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Old 06-18-2011, 07:25 PM   #1
Fleetwood Owners Club
Join Date: Mar 2010
Posts: 48
Adjustable water regulator

This morning I purchased a water regulator with a pressue gauge. I visited with a fellow RV'er for hints for installation. When we opened his plumbing the bay door the first thing I noticed was his pressure gauge was pegged past the 120 PSI point. He said it was because he had used his shower before he left the coach. He went on to say as the water heats pressue builds throughout the system and until released it will stay at the 120+PSI. He opened a valve in the bay and the pressure dropped to 50 PSI. QUESTION: Is this normal?? Is there a relief valve that can be inserted into the system to prevent this pressure build up?? The "pop off"
valve at the water heater is rated at 150 PSI providing no relief of pressure until the entire system would already be jeopardized.

Thanks in advance


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Old 06-18-2011, 07:43 PM   #2
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I am retired after 50 years of plumbing and heating.

IMHO every RV with a water heater should have an accumulator (pressure) tank to stop this sort of thing.
There is supposed to be an air bubble in the top of the water heater for expansion but it never works and I think it is a dangerous thing to rely on.

The RV companies either go about this in ignorant bliss or more than likely are cutting corners for a larger profit. They should also build in a water pressure regulator.
Ralph & Snickers
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Old 06-19-2011, 07:28 AM   #3
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There is no normal reason for pressure to build up like that in an RV system. The air "head' in the water heater is normally sufficient to cushion the modest pressure build-up from the heater. Many (but not all) RVs have a check valve on the cold inlet to the tank anyway and this prevents the pressure from pushing back into the rest of the system.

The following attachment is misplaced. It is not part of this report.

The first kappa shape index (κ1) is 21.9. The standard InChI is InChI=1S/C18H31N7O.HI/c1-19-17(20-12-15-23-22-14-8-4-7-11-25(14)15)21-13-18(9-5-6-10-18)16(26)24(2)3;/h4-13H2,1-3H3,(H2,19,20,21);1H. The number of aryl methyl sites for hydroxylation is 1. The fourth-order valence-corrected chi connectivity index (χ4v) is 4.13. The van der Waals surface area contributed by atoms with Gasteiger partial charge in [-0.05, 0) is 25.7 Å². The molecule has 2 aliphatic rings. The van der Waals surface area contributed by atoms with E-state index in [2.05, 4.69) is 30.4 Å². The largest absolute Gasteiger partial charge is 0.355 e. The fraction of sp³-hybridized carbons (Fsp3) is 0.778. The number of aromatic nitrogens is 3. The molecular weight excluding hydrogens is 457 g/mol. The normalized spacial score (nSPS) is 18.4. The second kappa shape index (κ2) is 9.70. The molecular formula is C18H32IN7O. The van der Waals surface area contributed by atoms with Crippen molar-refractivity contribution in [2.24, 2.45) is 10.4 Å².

My guess is that the rig you looked at had lost the air cushion in the water heater tank. It is easy to restore by letting the tank cool off, shutting off the external supply (pump or city water), opening a faucet to relive any internal pressure, and then opening the PT relief valve to let water drain out to the level of the PT valve.
Gary Brinck
Former owner of 2004 American Tradition and several other RVs
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Old 06-19-2011, 07:47 AM   #4
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The simplest way to keep a air cushion is to drain the water hose each time you put it up. When you get to the next campground, hook up the hose and turn on the hot faucet. the air will go into the HWH and replace the air cushion.
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